On May 31, 2022, students from the Wooster School gathered at the Long Ridge United Methodist Church to remember and honor the life of Nimrod Benedict.
On June 7 th, 2022, seventh graders from Woodstock Middle School shared evidence and insights about slavery in the dedication ceremony of a Witness Stone for a young man named Caesar, who was born enslaved in 1784 and raised with three other young men, Cit, Simon, and Prince in the Samuel McClellan home. In 1803, Caesar self-emancipated and his name never appears again in the Woodstock records.
The Woodstock Education Foundation and The Last Green Valley granted seventh grade English teacher, Christine Carter, and social studies teacher, Kyra Lit Schauer funds to research and place a Witness Stone in Woodstock. The Witness Stones Project™, “is a K-12 educational initiative whose mission is to restore the history and honor the humanity of the enslaved individuals who helped build our communities. The project provides archival research, professional teacher development, a classroom curriculum, and public programming to help students discover and chronicle the local history of slavery. The final component of the work in each community is the placement of Witness Stone Memorials, permanent landscape markers that honor enslaved individuals where they lived, worked, or worshiped. The award-winning program has spread to over eighty-six communities in five states and is rapidly growing throughout the Northeast from New Jersey to Maine.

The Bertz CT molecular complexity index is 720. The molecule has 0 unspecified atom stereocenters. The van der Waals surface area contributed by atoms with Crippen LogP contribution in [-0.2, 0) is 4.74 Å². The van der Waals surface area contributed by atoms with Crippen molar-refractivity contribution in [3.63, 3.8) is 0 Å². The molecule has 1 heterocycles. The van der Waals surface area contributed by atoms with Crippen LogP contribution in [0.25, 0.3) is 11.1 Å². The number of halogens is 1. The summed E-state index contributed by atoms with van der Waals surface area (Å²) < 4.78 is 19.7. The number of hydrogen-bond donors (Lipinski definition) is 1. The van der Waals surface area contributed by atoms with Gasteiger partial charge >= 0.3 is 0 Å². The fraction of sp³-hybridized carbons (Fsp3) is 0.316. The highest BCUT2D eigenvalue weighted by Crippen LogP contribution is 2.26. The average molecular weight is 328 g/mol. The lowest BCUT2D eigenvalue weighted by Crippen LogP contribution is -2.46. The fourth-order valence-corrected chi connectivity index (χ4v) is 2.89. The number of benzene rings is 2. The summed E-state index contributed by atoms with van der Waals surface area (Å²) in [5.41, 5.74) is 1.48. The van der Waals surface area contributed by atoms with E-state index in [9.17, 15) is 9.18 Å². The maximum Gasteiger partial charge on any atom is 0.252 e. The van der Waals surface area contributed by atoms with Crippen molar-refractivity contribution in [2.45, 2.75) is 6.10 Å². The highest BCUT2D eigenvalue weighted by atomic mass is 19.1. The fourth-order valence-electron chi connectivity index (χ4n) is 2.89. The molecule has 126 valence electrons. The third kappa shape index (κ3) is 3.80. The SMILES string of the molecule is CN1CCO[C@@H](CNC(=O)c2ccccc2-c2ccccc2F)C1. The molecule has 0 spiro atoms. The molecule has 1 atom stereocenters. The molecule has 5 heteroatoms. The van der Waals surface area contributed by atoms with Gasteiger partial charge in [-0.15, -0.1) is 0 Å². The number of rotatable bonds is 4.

The dedication ceremony, which took place at Roseland Park Amphitheater, included the flag ceremony and Pledge of Allegiance led by: Brendan Wright, Jacob Twordzidlo, Blake Kudzal and Blake Robida, of Woodstock Boy Scout Troop # 27. The Reverend Kevin Downer of First Church of Woodstock opened the ceremony with an invocation. First Selectman, Jay Swan, and Viktor Toth, Superintendent of Woodstock Schools gave remarks, commending the students for their hard work and dedication.
The following students read excerpts from their essays about Caesar: Robert Graham, Brayden Bottone, Lorelai Fish, Bella Stilltano, Kelsey McNeil, Maylie Ganias, and Brendan Lund. Izzy Crowly and Brendan Wright read Poems about Caesar. It was apparent through the student essays and poems that they learned about Woodstock history on their journey to uncover Caesar’s life. While examining primary sources, students gained a snapshot of the economy, industries, agricultural practices, the thriving commerce of South Woodstock, and Samuel McClellan’s contributions to Woodstock and the Revolutionary War, giving context to Caesar’s experience.
It’s not easy to find the stories of enslaved Africans who lived and worked in Northeast Connecticut. Vital records, land records, wills, and probate records from the time of slavery in the 18 th century left a scant trail behind those who were enumerated as “negro male or female” in census data or merely mentioned as possessions in wills, such as “my negro man Cuff”. And yet, students found evidence of their existence and the reality that even the smallest of New England towns were complicit in African slave trade whether they liked it or not.